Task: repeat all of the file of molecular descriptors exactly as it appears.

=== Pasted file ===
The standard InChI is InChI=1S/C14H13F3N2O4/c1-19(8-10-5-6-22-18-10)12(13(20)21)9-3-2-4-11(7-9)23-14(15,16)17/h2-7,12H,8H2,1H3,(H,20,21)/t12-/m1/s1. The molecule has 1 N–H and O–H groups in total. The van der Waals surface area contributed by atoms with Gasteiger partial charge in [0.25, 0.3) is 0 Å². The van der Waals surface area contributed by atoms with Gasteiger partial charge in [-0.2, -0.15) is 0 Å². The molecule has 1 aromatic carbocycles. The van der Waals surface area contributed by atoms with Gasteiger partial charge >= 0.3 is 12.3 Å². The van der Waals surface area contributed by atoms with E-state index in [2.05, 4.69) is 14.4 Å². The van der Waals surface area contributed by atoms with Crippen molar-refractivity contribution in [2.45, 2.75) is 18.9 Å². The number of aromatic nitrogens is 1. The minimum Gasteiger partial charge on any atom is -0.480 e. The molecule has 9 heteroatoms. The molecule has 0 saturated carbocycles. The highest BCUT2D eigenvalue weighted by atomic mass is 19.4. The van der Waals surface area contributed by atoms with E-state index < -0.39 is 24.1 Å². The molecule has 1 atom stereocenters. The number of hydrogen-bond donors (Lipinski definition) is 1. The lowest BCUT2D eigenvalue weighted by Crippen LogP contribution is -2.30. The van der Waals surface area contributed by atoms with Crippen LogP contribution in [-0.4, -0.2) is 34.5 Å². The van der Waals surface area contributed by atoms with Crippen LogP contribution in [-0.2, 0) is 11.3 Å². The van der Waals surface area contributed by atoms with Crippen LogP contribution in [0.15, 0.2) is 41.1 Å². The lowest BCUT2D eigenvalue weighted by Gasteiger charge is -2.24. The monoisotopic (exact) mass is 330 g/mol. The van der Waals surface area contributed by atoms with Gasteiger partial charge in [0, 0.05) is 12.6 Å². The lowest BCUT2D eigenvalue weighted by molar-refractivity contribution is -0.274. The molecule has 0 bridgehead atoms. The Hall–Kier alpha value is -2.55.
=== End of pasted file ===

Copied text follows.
The standard InChI is InChI=1S/C14H13F3N2O4/c1-19(8-10-5-6-22-18-10)12(13(20)21)9-3-2-4-11(7-9)23-14(15,16)17/h2-7,12H,8H2,1H3,(H,20,21)/t12-/m1/s1. The molecule has 1 N–H and O–H groups in total. The van der Waals surface area contributed by atoms with Gasteiger partial charge in [0.25, 0.3) is 0 Å². The van der Waals surface area contributed by atoms with Gasteiger partial charge in [-0.2, -0.15) is 0 Å². The molecule has 1 aromatic carbocycles. The van der Waals surface area contributed by atoms with Gasteiger partial charge >= 0.3 is 12.3 Å². The van der Waals surface area contributed by atoms with E-state index in [2.05, 4.69) is 14.4 Å². The van der Waals surface area contributed by atoms with Crippen molar-refractivity contribution in [2.45, 2.75) is 18.9 Å². The number of aromatic nitrogens is 1. The minimum Gasteiger partial charge on any atom is -0.480 e. The molecule has 9 heteroatoms. The molecule has 0 saturated carbocycles. The highest BCUT2D eigenvalue weighted by atomic mass is 19.4. The van der Waals surface area contributed by atoms with E-state index < -0.39 is 24.1 Å². The molecule has 1 atom stereocenters. The number of hydrogen-bond donors (Lipinski definition) is 1. The lowest BCUT2D eigenvalue weighted by Crippen LogP contribution is -2.30. The van der Waals surface area contributed by atoms with Crippen LogP contribution in [-0.4, -0.2) is 34.5 Å². The van der Waals surface area contributed by atoms with Crippen LogP contribution in [-0.2, 0) is 11.3 Å². The van der Waals surface area contributed by atoms with Crippen LogP contribution in [0.15, 0.2) is 41.1 Å². The lowest BCUT2D eigenvalue weighted by Gasteiger charge is -2.24. The monoisotopic (exact) mass is 330 g/mol. The van der Waals surface area contributed by atoms with Gasteiger partial charge in [0, 0.05) is 12.6 Å². The lowest BCUT2D eigenvalue weighted by molar-refractivity contribution is -0.274. The molecule has 0 bridgehead atoms. The Hall–Kier alpha value is -2.55.